Poker Face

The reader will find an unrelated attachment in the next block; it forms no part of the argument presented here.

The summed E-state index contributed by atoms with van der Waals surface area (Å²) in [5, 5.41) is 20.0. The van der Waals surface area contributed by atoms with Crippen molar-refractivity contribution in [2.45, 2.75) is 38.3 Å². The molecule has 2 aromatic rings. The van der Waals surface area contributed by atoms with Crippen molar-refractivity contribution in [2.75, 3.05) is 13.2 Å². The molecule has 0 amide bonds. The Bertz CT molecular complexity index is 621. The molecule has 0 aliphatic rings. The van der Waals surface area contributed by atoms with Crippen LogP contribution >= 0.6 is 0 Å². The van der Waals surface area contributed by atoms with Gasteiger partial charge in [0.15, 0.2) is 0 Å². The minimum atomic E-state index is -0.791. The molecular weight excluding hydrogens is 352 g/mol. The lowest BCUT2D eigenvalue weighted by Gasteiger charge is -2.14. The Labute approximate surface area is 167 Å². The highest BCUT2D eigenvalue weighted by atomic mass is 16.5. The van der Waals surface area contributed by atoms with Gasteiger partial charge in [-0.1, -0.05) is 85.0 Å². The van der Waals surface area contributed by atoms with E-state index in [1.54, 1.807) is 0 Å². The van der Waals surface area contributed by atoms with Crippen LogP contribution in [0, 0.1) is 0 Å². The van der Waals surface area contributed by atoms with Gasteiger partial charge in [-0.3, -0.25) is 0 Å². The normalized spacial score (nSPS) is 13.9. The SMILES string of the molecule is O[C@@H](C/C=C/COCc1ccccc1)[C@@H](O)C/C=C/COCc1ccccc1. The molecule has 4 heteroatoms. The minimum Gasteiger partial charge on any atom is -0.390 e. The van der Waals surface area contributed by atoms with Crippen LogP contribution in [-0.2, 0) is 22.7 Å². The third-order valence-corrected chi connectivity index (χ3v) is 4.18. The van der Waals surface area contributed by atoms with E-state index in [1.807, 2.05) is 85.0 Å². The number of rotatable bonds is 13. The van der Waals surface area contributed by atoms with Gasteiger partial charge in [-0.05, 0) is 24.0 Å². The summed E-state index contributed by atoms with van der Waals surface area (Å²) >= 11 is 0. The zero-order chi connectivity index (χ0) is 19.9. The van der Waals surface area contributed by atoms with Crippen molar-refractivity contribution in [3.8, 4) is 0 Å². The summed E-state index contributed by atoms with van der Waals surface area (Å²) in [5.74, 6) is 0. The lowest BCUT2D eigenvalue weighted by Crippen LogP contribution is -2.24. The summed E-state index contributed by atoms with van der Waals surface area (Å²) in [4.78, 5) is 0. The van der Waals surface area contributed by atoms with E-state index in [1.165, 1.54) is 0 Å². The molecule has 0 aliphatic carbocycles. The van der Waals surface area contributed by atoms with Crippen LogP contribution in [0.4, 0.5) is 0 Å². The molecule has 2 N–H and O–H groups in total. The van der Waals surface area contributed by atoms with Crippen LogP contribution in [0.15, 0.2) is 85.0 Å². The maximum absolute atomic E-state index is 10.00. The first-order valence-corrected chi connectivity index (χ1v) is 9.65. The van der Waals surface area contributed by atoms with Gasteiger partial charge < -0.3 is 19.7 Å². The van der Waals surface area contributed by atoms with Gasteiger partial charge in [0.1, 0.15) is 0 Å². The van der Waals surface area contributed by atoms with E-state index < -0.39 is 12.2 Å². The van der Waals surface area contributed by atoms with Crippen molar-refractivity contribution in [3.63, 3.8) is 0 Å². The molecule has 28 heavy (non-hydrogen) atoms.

I remember the exact moment I first heard Lady Gaga on the radio. Cruising through south Austin in a Subaru station wagon with a person I would now murder if I thought I could get away with it. A far from idyllic memory; the early months of 2009 were among the worst of my life. When most of your time is spent trying to become unconscious, little happy moments make a big impression, and hearing a good song on the radio stays with you. I’ve successfully repressed the rest of that day, but that moment with the radio dial will stay with me forever. Hearing the robotic chorus of Poker Face for the first time, my exact thoughts were, “This song is far too good to be on the radio; I will most likely never hear it again. Better enjoy the hell out of this.” It was like something you would hear at a leather-daddy disco, an aggressively sexual earworm too dark for anything but a three a.m. dance floor. It’s a song designed for that final desperate bout of dancing right before last call, when the fates decide who gets to ride the disco stick and who goes home to cry. That’s to say, it’s a very specific aesthetic. Before Lady Gaga exploded into the mainstream, we were in one of those boring dry spells where the kinky gay club music stayed in the kinky gay club. Now its hit supremacy feels inevitable, the hand of the pop gods at work. But at the time, in that moment, in broad daylight, it had a gorgeous feeling of misplacement, like a straggling reveler doing the walk of shame in their glitter and sweat on a Monday morning.